When you pay attention to customer needs and improve user experience, you build a solid reputation and boost customer retention. In turn, this customer-centricity translates into business growth, and the benefits trickle down to employees regarding career growth and profit sharing.
Train coworkers to manage feedback
If your teams aren’t equipped to organize and manage feedback, you risk leaving your customers even more frustrated. When customers take the time to provide feedback on your product but don’t see you acting on it, the relationship can begin to sour.
With a comprehensive customer feedback solution, you can easily collect feedback from different sources, connect it to your customer accounts, organize and sort it based on topic, and follow up on it. Furthermore, with a tool like UserVoice's contributor sidebar, your sales, success, and support teams can capture feedback on behalf of customers directly from any web-based application, making it a breeze to log new ideas and suggestions.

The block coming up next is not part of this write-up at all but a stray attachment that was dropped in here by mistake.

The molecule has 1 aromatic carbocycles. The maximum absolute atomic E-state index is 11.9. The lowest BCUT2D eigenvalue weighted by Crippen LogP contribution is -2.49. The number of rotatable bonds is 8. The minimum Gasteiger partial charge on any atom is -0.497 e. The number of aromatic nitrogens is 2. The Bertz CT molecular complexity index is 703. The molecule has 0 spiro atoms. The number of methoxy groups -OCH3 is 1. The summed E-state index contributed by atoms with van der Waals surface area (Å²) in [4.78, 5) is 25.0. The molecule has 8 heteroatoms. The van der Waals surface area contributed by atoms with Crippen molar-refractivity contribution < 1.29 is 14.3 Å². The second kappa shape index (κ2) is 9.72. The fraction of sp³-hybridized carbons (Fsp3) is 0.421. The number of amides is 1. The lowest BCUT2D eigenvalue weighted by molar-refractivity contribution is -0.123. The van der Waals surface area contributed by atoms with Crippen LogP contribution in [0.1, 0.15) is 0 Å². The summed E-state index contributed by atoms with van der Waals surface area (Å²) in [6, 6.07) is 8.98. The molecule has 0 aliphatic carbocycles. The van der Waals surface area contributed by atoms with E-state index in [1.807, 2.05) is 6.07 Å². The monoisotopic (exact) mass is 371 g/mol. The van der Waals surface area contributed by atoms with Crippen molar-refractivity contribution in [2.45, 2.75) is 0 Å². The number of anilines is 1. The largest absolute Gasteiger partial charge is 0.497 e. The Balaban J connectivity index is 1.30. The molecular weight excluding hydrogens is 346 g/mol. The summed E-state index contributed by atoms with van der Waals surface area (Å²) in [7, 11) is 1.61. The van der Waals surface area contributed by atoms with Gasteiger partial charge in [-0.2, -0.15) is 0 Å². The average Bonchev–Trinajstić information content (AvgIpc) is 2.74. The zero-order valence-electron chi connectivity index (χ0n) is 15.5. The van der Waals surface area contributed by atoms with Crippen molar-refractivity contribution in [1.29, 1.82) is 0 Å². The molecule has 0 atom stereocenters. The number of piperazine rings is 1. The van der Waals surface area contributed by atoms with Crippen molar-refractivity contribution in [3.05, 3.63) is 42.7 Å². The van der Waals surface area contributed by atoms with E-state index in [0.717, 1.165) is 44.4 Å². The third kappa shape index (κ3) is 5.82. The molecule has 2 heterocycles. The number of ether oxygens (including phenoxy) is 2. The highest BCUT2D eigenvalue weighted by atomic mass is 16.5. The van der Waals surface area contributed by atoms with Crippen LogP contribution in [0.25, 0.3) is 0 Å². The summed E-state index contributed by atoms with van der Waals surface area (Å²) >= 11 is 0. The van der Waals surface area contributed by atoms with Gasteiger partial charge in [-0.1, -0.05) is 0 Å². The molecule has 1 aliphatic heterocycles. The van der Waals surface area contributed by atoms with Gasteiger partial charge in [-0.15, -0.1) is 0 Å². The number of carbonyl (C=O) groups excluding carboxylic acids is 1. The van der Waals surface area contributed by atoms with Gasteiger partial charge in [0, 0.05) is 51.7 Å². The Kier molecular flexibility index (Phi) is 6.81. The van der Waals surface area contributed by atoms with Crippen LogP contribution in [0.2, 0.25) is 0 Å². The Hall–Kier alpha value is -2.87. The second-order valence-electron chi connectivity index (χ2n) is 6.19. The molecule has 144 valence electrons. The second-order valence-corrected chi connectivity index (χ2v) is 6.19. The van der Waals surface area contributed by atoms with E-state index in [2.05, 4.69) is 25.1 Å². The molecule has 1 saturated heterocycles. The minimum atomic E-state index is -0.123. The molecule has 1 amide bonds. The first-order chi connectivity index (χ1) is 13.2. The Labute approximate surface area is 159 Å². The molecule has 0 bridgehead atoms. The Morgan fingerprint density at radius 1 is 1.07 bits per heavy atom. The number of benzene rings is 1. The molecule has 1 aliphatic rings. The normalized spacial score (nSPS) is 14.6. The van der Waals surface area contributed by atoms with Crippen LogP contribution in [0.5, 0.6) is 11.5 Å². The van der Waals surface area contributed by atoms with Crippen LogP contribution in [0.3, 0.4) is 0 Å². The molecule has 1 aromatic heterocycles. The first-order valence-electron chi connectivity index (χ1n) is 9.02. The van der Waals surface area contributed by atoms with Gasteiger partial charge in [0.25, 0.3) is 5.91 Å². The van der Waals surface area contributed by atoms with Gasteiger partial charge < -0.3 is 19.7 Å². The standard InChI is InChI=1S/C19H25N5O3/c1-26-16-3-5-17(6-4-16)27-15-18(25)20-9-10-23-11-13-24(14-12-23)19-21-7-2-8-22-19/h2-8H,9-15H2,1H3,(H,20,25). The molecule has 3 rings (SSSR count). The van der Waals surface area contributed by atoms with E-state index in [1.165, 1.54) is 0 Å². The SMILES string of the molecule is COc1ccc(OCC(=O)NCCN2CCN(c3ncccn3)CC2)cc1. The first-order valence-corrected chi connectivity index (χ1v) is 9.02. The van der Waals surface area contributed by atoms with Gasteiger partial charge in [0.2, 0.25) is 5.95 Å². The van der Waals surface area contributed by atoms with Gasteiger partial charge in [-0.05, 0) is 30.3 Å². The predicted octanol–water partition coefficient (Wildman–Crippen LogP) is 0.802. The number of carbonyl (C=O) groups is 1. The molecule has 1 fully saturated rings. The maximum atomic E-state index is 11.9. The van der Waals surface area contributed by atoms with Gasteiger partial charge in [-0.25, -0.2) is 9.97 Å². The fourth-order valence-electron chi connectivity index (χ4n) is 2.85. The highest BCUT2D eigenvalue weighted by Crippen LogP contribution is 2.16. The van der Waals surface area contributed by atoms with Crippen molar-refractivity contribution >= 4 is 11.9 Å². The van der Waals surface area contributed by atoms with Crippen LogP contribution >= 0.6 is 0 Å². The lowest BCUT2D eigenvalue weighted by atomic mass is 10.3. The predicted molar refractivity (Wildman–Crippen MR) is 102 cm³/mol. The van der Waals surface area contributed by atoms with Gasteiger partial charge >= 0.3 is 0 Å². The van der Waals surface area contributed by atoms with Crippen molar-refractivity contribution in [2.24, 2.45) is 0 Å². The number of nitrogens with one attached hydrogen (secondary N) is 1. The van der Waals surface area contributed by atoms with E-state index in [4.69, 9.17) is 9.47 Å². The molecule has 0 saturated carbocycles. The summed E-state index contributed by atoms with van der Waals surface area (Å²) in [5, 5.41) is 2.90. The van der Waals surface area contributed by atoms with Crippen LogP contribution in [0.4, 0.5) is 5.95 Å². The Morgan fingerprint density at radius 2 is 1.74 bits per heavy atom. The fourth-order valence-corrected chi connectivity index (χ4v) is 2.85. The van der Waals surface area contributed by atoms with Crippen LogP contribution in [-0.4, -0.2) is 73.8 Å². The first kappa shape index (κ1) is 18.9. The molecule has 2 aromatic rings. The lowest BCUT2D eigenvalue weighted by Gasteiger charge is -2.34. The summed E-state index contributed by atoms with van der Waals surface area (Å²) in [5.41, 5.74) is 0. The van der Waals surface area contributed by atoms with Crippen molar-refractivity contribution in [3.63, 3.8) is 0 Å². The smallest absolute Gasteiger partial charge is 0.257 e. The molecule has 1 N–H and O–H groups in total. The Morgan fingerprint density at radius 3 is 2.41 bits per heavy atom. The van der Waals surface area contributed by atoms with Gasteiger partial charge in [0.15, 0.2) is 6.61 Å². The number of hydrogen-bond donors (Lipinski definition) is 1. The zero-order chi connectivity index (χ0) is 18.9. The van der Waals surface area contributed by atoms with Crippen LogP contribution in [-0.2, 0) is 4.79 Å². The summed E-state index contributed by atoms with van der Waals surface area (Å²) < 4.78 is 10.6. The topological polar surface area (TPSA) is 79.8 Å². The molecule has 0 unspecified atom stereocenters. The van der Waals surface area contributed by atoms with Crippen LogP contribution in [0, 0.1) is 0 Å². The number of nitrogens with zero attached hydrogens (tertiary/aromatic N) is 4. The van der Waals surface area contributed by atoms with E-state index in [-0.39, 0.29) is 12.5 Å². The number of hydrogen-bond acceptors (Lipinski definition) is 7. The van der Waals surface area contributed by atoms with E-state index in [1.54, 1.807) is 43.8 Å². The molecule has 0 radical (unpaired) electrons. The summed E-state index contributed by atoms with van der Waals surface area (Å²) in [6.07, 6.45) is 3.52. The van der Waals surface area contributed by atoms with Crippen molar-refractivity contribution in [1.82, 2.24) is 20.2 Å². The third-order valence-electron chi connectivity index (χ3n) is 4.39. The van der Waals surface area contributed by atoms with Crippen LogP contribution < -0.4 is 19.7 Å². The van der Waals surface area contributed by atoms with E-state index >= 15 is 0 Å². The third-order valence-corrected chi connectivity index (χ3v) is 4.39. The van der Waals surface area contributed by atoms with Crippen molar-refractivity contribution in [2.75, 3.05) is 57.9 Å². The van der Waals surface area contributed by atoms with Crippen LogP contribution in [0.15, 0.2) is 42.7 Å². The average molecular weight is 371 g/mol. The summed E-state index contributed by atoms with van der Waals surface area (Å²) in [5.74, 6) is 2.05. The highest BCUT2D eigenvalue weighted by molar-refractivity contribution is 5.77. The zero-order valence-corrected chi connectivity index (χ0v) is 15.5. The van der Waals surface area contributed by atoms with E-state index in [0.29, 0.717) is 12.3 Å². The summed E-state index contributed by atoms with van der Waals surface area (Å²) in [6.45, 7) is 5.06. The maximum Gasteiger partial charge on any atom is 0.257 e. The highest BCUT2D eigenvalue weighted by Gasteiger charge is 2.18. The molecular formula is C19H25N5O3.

Train coworkers to use analytics and get unique insights into trends and customer behavior. For instance, if several customers are asking for the same feature, you can tie the request in with how much revenue they bring in, so you can see the dollar value impact of acting on that feedback.
When team members feel confident about managing feedback, they look forward to receiving it and making improvements. Schedule training sessions for coworkers and encourage them to engage in peer-to-peer discussions for faster problem-solving and internal alignment.
Create personalized tasks to act on customer feedback
Not all customer feedback is applicable to every department and role. While company-wide visibility about a problem — or a win — is advantageous so that employees have context, feedback is best broken down into personalized action items.